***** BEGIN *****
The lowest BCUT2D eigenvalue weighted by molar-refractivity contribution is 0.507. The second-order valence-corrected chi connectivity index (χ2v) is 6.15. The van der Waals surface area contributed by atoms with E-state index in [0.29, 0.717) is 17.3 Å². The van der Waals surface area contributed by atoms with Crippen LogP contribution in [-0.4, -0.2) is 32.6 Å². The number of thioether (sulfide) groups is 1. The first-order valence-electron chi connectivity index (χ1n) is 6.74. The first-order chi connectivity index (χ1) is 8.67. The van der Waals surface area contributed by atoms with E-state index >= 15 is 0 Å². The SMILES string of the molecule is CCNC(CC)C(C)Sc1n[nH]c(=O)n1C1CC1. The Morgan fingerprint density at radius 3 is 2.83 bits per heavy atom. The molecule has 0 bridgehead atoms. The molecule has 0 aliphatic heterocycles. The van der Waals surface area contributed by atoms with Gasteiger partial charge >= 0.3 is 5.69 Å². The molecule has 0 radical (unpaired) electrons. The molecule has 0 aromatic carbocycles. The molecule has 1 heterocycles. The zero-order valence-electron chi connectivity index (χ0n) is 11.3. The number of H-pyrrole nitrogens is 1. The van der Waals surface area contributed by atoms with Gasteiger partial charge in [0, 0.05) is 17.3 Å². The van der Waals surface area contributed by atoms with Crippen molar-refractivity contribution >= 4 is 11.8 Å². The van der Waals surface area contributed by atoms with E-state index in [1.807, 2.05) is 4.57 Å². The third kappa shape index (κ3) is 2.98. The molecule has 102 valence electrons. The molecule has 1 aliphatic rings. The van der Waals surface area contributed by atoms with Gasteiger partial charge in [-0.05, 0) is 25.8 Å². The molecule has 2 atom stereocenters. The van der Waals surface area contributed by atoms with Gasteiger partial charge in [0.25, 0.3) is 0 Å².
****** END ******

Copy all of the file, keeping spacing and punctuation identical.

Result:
The lowest BCUT2D eigenvalue weighted by molar-refractivity contribution is 0.507. The second-order valence-corrected chi connectivity index (χ2v) is 6.15. The van der Waals surface area contributed by atoms with E-state index in [0.29, 0.717) is 17.3 Å². The van der Waals surface area contributed by atoms with Crippen LogP contribution in [-0.4, -0.2) is 32.6 Å². The number of thioether (sulfide) groups is 1. The first-order valence-electron chi connectivity index (χ1n) is 6.74. The first-order chi connectivity index (χ1) is 8.67. The van der Waals surface area contributed by atoms with E-state index >= 15 is 0 Å². The SMILES string of the molecule is CCNC(CC)C(C)Sc1n[nH]c(=O)n1C1CC1. The Morgan fingerprint density at radius 3 is 2.83 bits per heavy atom. The molecule has 0 bridgehead atoms. The molecule has 0 aliphatic heterocycles. The van der Waals surface area contributed by atoms with Gasteiger partial charge >= 0.3 is 5.69 Å². The molecule has 0 radical (unpaired) electrons. The molecule has 0 aromatic carbocycles. The molecule has 1 heterocycles. The zero-order valence-electron chi connectivity index (χ0n) is 11.3. The number of H-pyrrole nitrogens is 1. The van der Waals surface area contributed by atoms with Gasteiger partial charge in [0, 0.05) is 17.3 Å². The van der Waals surface area contributed by atoms with Crippen molar-refractivity contribution >= 4 is 11.8 Å². The van der Waals surface area contributed by atoms with E-state index in [1.807, 2.05) is 4.57 Å². The third kappa shape index (κ3) is 2.98. The molecule has 102 valence electrons. The molecule has 1 aliphatic rings. The van der Waals surface area contributed by atoms with Gasteiger partial charge in [-0.05, 0) is 25.8 Å². The molecule has 2 atom stereocenters. The van der Waals surface area contributed by atoms with Gasteiger partial charge in [0.25, 0.3) is 0 Å².